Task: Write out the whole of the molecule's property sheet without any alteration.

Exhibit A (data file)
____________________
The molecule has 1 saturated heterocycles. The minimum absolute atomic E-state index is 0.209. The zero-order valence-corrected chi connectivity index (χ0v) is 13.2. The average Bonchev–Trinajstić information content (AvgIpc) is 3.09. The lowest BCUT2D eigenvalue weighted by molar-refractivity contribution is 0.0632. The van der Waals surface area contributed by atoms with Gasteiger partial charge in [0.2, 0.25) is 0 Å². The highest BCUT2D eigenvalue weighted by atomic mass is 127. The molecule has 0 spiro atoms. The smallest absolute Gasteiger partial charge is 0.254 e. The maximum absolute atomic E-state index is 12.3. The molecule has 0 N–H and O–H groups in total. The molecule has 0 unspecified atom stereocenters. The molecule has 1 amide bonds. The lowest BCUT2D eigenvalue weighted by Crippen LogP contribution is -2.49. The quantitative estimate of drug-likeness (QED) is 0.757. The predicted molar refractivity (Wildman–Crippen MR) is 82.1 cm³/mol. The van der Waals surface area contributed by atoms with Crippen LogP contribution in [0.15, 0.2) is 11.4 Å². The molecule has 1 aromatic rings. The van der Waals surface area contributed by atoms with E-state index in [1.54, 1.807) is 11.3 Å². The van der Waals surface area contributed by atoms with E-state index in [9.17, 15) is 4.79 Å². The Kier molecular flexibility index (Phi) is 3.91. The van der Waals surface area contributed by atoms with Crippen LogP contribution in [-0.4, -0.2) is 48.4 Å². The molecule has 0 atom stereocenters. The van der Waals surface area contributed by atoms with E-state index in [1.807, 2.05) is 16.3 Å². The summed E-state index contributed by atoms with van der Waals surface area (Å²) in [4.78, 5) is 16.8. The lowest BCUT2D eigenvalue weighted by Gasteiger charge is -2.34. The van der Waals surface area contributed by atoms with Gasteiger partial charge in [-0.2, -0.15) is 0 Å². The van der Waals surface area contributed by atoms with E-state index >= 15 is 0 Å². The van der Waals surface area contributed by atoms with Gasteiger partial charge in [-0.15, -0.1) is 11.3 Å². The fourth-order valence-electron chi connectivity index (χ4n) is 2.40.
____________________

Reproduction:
The molecule has 1 saturated heterocycles. The minimum absolute atomic E-state index is 0.209. The zero-order valence-corrected chi connectivity index (χ0v) is 13.2. The average Bonchev–Trinajstić information content (AvgIpc) is 3.09. The lowest BCUT2D eigenvalue weighted by molar-refractivity contribution is 0.0632. The van der Waals surface area contributed by atoms with Gasteiger partial charge in [0.2, 0.25) is 0 Å². The highest BCUT2D eigenvalue weighted by atomic mass is 127. The molecule has 0 spiro atoms. The smallest absolute Gasteiger partial charge is 0.254 e. The maximum absolute atomic E-state index is 12.3. The molecule has 0 N–H and O–H groups in total. The molecule has 0 unspecified atom stereocenters. The molecule has 1 amide bonds. The lowest BCUT2D eigenvalue weighted by Crippen LogP contribution is -2.49. The quantitative estimate of drug-likeness (QED) is 0.757. The predicted molar refractivity (Wildman–Crippen MR) is 82.1 cm³/mol. The van der Waals surface area contributed by atoms with Crippen LogP contribution in [0.15, 0.2) is 11.4 Å². The molecule has 1 aromatic rings. The van der Waals surface area contributed by atoms with E-state index in [1.54, 1.807) is 11.3 Å². The van der Waals surface area contributed by atoms with E-state index in [9.17, 15) is 4.79 Å². The Kier molecular flexibility index (Phi) is 3.91. The van der Waals surface area contributed by atoms with Crippen LogP contribution in [-0.4, -0.2) is 48.4 Å². The molecule has 0 atom stereocenters. The van der Waals surface area contributed by atoms with E-state index in [1.807, 2.05) is 16.3 Å². The summed E-state index contributed by atoms with van der Waals surface area (Å²) in [4.78, 5) is 16.8. The lowest BCUT2D eigenvalue weighted by Gasteiger charge is -2.34. The van der Waals surface area contributed by atoms with Gasteiger partial charge in [-0.2, -0.15) is 0 Å². The van der Waals surface area contributed by atoms with E-state index >= 15 is 0 Å². The van der Waals surface area contributed by atoms with Gasteiger partial charge in [-0.15, -0.1) is 11.3 Å². The fourth-order valence-electron chi connectivity index (χ4n) is 2.40.